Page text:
Even in a game engine like Unity, where a lot of the difficulties of mobile development have been obviated, working on such games presents its own set of frustrations, particularly when bug fixing. After all, the way we interact with a computer is far different than how we interact with a mobile device, so despite all of Unity’s conveniences, there are classes of issues and considerations that only show up while the game is running on a device.
In such cases, the typical edit-compile-test loop can be frustrating. Unity itself is designed for on-the-fly editing, so why shouldn’t we be able to do that on devices?
Consider the following scenarios:
- The game is in a broken state and we’d like to see why. These sorts of bugs are often logic issues, so we don’t have nice error messages to go by.
- The game is working, but we’d like to tweak things (accelerometer sensitivity, dimensions of objects, etc.) on the device while the game is running.
When running in the editor, we can use the inspector to do all those things to some degree, but when a device is deployed, we have to look elsewhere:
- Logging is often a workable solution for examining the game’s state, but can get tedious when there’s a lot to log or the cause of the issue isn’t clear.
- Developers can create buttons and other controls that can be adjusted in-game, though that can be a time sink as well.
- Ultimately, one could simply guess and check (Hm, 1.5 is too much, let’s try 1.45!), but that’s not really tenable when you’re working with projects with long compile times and it gets boring very quickly.
For these cases, a REPL (Read, Eval, Print, Loop) would be ideal. While it’s not as convenient for non-developers, it allows us to have all the functionality of a programming language available at runtime, so we can edit and examine to our hearts’ content. Early on in the development cycle, it would allow us to work interactively with the games, finding what works well, what doesn’t, and what we need to change to resolve issues that arise. Projects like Light Table (and the Lisp environments which preceded them) show some of the potential of this kind of interactivity.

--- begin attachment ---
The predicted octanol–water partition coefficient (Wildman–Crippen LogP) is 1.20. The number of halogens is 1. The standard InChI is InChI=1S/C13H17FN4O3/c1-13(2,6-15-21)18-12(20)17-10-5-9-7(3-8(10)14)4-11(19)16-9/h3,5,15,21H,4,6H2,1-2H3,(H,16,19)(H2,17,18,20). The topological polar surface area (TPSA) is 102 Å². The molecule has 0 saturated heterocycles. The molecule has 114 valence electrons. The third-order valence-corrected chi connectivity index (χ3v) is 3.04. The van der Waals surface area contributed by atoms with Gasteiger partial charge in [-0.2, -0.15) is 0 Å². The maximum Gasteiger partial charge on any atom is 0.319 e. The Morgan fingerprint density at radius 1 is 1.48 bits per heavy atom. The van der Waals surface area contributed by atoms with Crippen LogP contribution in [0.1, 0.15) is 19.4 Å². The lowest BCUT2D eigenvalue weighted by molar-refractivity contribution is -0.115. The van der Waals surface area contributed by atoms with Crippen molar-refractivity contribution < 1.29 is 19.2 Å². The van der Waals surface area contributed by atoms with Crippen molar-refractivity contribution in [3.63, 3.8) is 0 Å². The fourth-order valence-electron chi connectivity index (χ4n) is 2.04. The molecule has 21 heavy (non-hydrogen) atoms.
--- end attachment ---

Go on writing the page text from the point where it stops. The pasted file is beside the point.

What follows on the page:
With this in mind, we decided to create our own REPL framework for Unity!
Mono has a compiler library (Mono.CSharp) which provides the bulk of the functionality needed for a REPL. This was an easy choice, as it was freely available and easy to use. The documentation for the library is rather poor and occasionally inconsistent, though there are a few well-written and comprehensive samples in the Mono runtime source.
However, an issue was quickly apparent: How should we interact with the REPL? While we could create a text field in the game and allow users to type commands using the on-screen keyboard, it would be tedious (particularly because of all the symbols we would need to type) and the REPL itself would take up an unnecessary amount of space on a mobile screen.
As such, instead of trying to make a REPL that worked well on mobile and on the desktop, we decided to control it over the network. This would make the REPL as unobtrusive as possible, and would also allow developers to type using full-size keyboards.
We have the REPL server read data in a secondary thread (so we don’t get in the way of the game’s execution), and execute the commands in the main one. (Most of the Unity functions are not thread-safe and even error out if called from another thread). This gives us a great deal of flexibility in what we can do from the REPL without affecting game performance.
Stay tuned for a future blog post, where we introduce our new match-three infinite-runner Angry-Birds-clone, where users must use the REPL to hack the game itself to win!
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